GIBBS: Well, we've talked about one of the engines that drives the economy, no pun intended, the automobile industry. The housing industry is the other, and every time you pick up the newspaper, there are worries about a housing bubble. The housing market has been very resilient, as the U.S. economy has been, to rising interest rates. But, Peter, what do you think about the potential of a housing bubble?

MORICI: Well, there are two things driving higher housing prices on the two coasts. One is the things that people make in California and New York and Boston, the knowledge-based industries where people earn a lot more money, much higher multiples of ordinary people than they did before, they can afford to pay more for houses than they do.

On the other hand, we've had some very creative financial products and interest-only loans and negative amortization loans and things of that nature. Some of that has been driven, frankly, by Chinese investment, the Chinese government buying U.S. Treasuries, making credit readily available in the United States. The currency manipulation is playing a role. So I’d say It's 50 percent basic change in the economy that's permanent, and 50 percent bubble.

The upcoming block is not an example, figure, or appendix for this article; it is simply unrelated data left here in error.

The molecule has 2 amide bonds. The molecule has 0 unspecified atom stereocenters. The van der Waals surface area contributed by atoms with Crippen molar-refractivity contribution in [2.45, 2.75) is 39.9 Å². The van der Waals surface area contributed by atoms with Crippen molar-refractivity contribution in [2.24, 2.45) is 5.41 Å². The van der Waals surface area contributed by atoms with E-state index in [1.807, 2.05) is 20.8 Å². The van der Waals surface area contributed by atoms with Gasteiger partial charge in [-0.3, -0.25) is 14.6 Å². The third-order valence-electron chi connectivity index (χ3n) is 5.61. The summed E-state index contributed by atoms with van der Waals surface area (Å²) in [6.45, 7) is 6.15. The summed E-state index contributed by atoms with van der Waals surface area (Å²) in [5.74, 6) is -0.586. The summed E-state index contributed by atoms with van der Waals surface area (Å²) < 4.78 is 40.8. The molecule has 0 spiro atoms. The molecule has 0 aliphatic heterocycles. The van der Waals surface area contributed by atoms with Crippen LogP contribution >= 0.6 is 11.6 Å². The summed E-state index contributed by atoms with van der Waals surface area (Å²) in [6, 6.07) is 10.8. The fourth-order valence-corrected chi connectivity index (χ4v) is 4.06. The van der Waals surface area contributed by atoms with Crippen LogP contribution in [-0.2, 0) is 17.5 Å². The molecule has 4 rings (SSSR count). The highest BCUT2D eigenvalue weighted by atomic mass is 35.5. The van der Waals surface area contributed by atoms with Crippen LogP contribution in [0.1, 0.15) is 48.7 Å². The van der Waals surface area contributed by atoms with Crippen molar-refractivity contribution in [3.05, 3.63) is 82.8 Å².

GIBBS: What about you, Michael? Because this also has a feeling of the function of highly-educated people, well-paid people, and it goes back to that outsourcing issue. What do you think about that?

FARR: Well, part of it does scare me. I mean the prices that we're seeing at these sort of interest rates, It's the adjustable rates that'scare me. Because I think the consumer that has gone for a lot of these cheaper products that Peter described could find themselves in a real bind in a couple of years if interest rates start to go up at a time, you know, perhaps when their earnings power is also being diminished by the inflation that's driving those interest rates up. So that concerns me.

Outsourcing in general doesn't bother me at all. Outsourcing is fine. That has a great role in a free market economy. The reason for the outsourcing bothers me a little bit, that we are hiring people in India and China, not necessarily because they're cheaper, but right now because largely they're better. they're better educated. We have CPAs and tax lawyers in India that you can hire now at a huge discount to those working in this country. If this sort of educational shift continues to occur where we can find these very high quality, educated people in other parts of the world at a discount on the dollar, the market’s going to drive those jobs there, and where is that going to leave our young people? I mean, there's a greater concern here for our economy in general, I think.